Skip to content
Home » Facts Regarding the Indian Election Commission

Facts Regarding the Indian Election Commission

The institution in charge of promoting India’s democratic system is the Election Commission. It was established in 1950 to oversee national elections. The Election Commission’s main office is located in New Delhi, the nation’s capital. The Chief Election Commissioner and two additional election commissioners, who are selected by the president, serve as the three main members of the Election Commission of India. The term of office for each election commissioner is six years.
Each Indian state has a state election commission, one of the subsidiaries of the Election Commission, where people can additionally apply for and collect their voter identification cards.
It is the responsibility of the Election Commission to organize the biggest political activity ever to take place on Earth. There are more than 668 million voters in India, and there are 800,000 voting places nationwide. It is by no means a simple assignment to conduct the general elections while keeping these statistics in mind.

The electoral commission’s duties
The Indian Election Commission must carry out the following key duties:

Ensuring the conduct of fair and free elections Either it is the general election or the elections for the legislative body, the main responsibility of the EC is to organize elections that are free from bias. The election commission’s list of elections includes the following:

  • Elections for Lok Sabha and Rajya Sabha
  • Elections for the state legislative assembly
  • Elections for the president and vice president
  • By-elections to the state legislature and parliament

Election Commission: The election commission is in charge of making certain that the list of voters is properly set up for the elections. No voter should be denied the opportunity to cast a ballot in an election after legally registering to do so.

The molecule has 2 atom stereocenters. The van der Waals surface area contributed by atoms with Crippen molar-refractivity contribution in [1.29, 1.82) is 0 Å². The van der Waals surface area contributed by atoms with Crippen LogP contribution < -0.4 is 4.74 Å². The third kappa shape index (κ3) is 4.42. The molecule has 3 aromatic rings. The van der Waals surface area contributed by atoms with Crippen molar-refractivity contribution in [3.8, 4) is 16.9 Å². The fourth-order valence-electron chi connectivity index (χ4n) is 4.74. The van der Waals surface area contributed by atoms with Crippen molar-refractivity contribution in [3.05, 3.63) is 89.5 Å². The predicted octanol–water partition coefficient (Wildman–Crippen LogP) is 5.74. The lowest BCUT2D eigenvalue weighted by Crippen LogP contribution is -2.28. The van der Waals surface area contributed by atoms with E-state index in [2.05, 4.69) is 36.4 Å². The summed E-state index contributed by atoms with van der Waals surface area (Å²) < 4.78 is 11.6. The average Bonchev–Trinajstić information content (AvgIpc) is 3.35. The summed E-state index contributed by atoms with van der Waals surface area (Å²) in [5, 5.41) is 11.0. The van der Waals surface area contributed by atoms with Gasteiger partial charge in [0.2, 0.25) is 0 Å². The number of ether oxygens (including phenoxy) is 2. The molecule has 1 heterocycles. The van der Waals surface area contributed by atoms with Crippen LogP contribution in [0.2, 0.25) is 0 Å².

Requisition of employees when necessary: The Election Commission has a responsibility to guarantee the efficient conduct of elections, and if that necessitates requisitioning workers, so be it. The EC may ask the government to requisition personnel from the army, for example, in order to run elections properly and avoid fraud, vote tampering, and other irregularities.
Choosing election observers: The electoral commission must choose election observers to ensure a free and fair election.
Maintaining the election timetable: The chief election commissioner holds a news conference to reveal the election schedule, which is the duty of the election commission. The potential candidates can submit nomination papers when the electoral commission in the region where the votes are being held has implemented a model code of conduct.
The role of a quasi-judge: In order to ensure that the model code of conduct is observed in the area(s) where the votes are taking place, the electoral commission carries out some quasi-judicial duties. When there is any sort of malpractice occurring during the polls, the EC also provides its own input.
Conducting by-elections: Whenever necessary, the election commission is in charge of holding by-elections in any seat.
Electoral cancellation: There are several circumstances in which the electoral commission may be forced to call off the vote, such as when there has been evidence of fraud or other irregularities. The electoral commission must then call for a new election if this occurs.
Recognition of new political parties and the assignment of symbols: The Election Commission of India must first recognize and verify each new political party that is formed. Following its recognition and validation, the electoral commission allots it a symbol that serves as its identification.
Candidate disqualification: If a candidate has not submitted their election returns to the EC by the deadline, the electoral commission may also declare them ineligible. The EC also advises the president to perhaps remove any MLA or MP from office if they are determined to have committed malpractice.
The election commission’s duty is to guarantee that the code of conduct is upheld during the election process and that no misconduct occurs.
Political party observation: During elections, the electoral commission is required to keep an eye on the conduct of political parties.
Information to the media: The electoral commission is obligated to regularly notify the media on the planning, polling, and functioning of the election.

Leave a Reply

Your email address will not be published. Required fields are marked *